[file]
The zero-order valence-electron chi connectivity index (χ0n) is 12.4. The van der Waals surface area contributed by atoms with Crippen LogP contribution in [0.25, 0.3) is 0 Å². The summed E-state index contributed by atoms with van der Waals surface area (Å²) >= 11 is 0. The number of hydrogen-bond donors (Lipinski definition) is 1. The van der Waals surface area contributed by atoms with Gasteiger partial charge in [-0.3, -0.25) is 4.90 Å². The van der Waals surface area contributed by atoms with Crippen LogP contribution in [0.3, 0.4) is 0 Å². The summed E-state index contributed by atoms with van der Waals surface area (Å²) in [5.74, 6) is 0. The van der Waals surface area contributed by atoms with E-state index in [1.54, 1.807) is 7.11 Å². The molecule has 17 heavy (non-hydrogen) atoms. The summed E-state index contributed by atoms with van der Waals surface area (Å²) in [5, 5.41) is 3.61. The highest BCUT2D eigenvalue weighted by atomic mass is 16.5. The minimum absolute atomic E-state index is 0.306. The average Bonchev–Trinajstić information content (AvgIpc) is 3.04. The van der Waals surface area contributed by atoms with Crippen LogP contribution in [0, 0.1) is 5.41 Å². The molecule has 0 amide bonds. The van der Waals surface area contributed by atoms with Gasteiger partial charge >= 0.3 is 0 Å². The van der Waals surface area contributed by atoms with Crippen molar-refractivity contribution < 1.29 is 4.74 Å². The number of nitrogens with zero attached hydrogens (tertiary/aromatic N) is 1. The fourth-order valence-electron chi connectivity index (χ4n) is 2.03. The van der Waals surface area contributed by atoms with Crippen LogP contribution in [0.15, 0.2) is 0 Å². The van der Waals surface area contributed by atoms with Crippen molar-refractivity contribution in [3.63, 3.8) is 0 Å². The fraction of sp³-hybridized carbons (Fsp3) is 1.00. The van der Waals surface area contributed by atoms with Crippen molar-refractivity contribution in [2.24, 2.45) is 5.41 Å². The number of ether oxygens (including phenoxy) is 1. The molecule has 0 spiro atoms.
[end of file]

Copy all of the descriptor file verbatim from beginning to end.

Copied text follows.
The zero-order valence-electron chi connectivity index (χ0n) is 12.4. The van der Waals surface area contributed by atoms with Crippen LogP contribution in [0.25, 0.3) is 0 Å². The summed E-state index contributed by atoms with van der Waals surface area (Å²) >= 11 is 0. The number of hydrogen-bond donors (Lipinski definition) is 1. The van der Waals surface area contributed by atoms with Gasteiger partial charge in [-0.3, -0.25) is 4.90 Å². The van der Waals surface area contributed by atoms with Crippen LogP contribution in [0.3, 0.4) is 0 Å². The summed E-state index contributed by atoms with van der Waals surface area (Å²) in [5.74, 6) is 0. The van der Waals surface area contributed by atoms with E-state index in [1.54, 1.807) is 7.11 Å². The molecule has 17 heavy (non-hydrogen) atoms. The summed E-state index contributed by atoms with van der Waals surface area (Å²) in [5, 5.41) is 3.61. The highest BCUT2D eigenvalue weighted by atomic mass is 16.5. The minimum absolute atomic E-state index is 0.306. The average Bonchev–Trinajstić information content (AvgIpc) is 3.04. The van der Waals surface area contributed by atoms with Crippen LogP contribution in [0, 0.1) is 5.41 Å². The molecule has 0 amide bonds. The van der Waals surface area contributed by atoms with Gasteiger partial charge >= 0.3 is 0 Å². The van der Waals surface area contributed by atoms with Crippen molar-refractivity contribution < 1.29 is 4.74 Å². The number of nitrogens with zero attached hydrogens (tertiary/aromatic N) is 1. The fourth-order valence-electron chi connectivity index (χ4n) is 2.03. The van der Waals surface area contributed by atoms with Crippen LogP contribution in [0.15, 0.2) is 0 Å². The van der Waals surface area contributed by atoms with Crippen molar-refractivity contribution in [3.63, 3.8) is 0 Å². The fraction of sp³-hybridized carbons (Fsp3) is 1.00. The van der Waals surface area contributed by atoms with Crippen molar-refractivity contribution in [2.24, 2.45) is 5.41 Å². The number of ether oxygens (including phenoxy) is 1. The molecule has 0 spiro atoms.